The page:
Definition of mixed metaphor in English:

mixed metaphor

noun

  • A combination of two or more incompatible metaphors (e.g. this tower of strength will forge ahead).

    • ‘Even so, that has got to be one of the worst mixed metaphors ever.’
    • ‘It's a pleasure to read a writer with such striking command of his art who never loses you in mixed metaphors or laborious analogies.’
    • ‘Yes, there are quite a few mixed metaphors in this post, aren't there?’
    • ‘The mixed metaphor is unfortunate, but his story line sounds promising and adds suspense.’
    • ‘After a couple of weeks out of the game I came out of the blocks like a prize fighter wielding a mixed metaphor simile cliche and battered everyone in my path.’
    • ‘Rather than parading a host of dummies laid out by the swift punches of scare quotes, each carefully collected word bleeds into the body of its own mixed metaphor.’
    • ‘His mixed metaphors are well written and well delivered.’
    • ‘The abundance of mixed metaphors is regrettable.’
    • ‘Multiple mixed metaphors proliferate until there is no ground whatsoever under the reader, syntactical functions become precarious, sound and vision seem to rule over anything else the poem might bear.’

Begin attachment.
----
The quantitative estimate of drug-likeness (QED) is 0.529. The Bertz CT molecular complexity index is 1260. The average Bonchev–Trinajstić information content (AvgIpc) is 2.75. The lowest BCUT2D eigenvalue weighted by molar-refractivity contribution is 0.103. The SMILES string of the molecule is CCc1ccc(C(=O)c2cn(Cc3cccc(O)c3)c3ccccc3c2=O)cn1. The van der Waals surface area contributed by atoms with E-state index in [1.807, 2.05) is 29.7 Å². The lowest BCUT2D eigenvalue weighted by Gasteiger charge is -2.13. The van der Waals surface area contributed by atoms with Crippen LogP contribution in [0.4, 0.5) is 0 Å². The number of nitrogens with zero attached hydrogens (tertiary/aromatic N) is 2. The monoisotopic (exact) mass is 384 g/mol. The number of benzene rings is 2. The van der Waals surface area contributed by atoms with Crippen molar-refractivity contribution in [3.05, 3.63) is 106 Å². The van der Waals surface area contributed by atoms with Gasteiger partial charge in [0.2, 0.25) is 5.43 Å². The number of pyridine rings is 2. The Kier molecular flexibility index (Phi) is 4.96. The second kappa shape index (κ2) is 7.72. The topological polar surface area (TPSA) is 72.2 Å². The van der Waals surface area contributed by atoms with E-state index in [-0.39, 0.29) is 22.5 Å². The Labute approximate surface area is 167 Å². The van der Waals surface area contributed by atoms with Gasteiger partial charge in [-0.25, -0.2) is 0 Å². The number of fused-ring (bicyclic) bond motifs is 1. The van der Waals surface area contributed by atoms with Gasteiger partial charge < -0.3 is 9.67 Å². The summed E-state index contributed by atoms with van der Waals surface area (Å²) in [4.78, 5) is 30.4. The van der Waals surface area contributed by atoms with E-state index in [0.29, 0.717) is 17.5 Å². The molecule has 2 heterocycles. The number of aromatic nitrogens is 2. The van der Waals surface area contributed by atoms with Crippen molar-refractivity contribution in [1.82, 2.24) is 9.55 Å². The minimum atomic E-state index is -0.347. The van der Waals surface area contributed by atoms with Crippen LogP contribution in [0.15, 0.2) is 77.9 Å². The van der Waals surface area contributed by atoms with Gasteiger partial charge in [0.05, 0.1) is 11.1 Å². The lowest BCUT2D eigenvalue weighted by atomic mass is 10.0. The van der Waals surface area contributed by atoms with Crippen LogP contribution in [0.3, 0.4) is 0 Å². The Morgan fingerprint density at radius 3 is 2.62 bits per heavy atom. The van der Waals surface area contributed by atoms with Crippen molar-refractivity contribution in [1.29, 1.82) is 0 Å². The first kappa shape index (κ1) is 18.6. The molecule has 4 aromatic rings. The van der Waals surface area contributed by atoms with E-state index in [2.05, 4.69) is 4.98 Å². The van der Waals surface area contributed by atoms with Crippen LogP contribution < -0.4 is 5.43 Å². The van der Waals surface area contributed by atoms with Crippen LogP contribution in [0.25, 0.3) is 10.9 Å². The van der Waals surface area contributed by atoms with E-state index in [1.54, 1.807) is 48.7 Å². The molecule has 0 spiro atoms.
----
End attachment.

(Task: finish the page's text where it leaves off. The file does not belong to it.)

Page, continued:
• ‘Stories suffer from passive verbs, run-on sentences, mixed metaphors and clichés.’
    • ‘The author's account of his road trip has an endearingly amateurish quality - not least because of his penchant for mixed metaphors and overwrought prose.’
    • ‘There's some mixed metaphors in the lyrics (baseball isn't played in quarters, after all) and it's probably a prime example of bad 80s music, but hey, I love this song.’
    • ‘This week another footballing figure showed that mixed metaphors don't have to abide by the usual principles of the human anatomy.’
    • ‘His work routinely exhibits a Joycean verbal playfulness and exuberance, and is littered with inventive neologisms and mixed metaphors.’
    • ‘Okay, some pretty strange mixed metaphors there, but you get the idea?’
    • ‘His conversation is peppered with the mixed metaphors of business-speak, a nod to the background that has been key to winning over the selection panel.’
    • ‘But grammar and syntax and a horror of cliches and mixed metaphors (‘try drawing this,’ he would tell me) were the least things he taught me.’
    • ‘The business is run by C J, a powerful figure full of impressive-sounding aphorisms that, on analysis, prove meaningless, comprising a heap of mixed metaphors and clichés piled one on top of another.’
    • ‘Then chaos and catastrophe theories jump on board and my analogy come crashing down in a shower of mixed metaphors.’
    • ‘A collision of mixed metaphors, perhaps, but the health underspend is a good illustration of all four conditions.’

Pronunciation:

mixed metaphor

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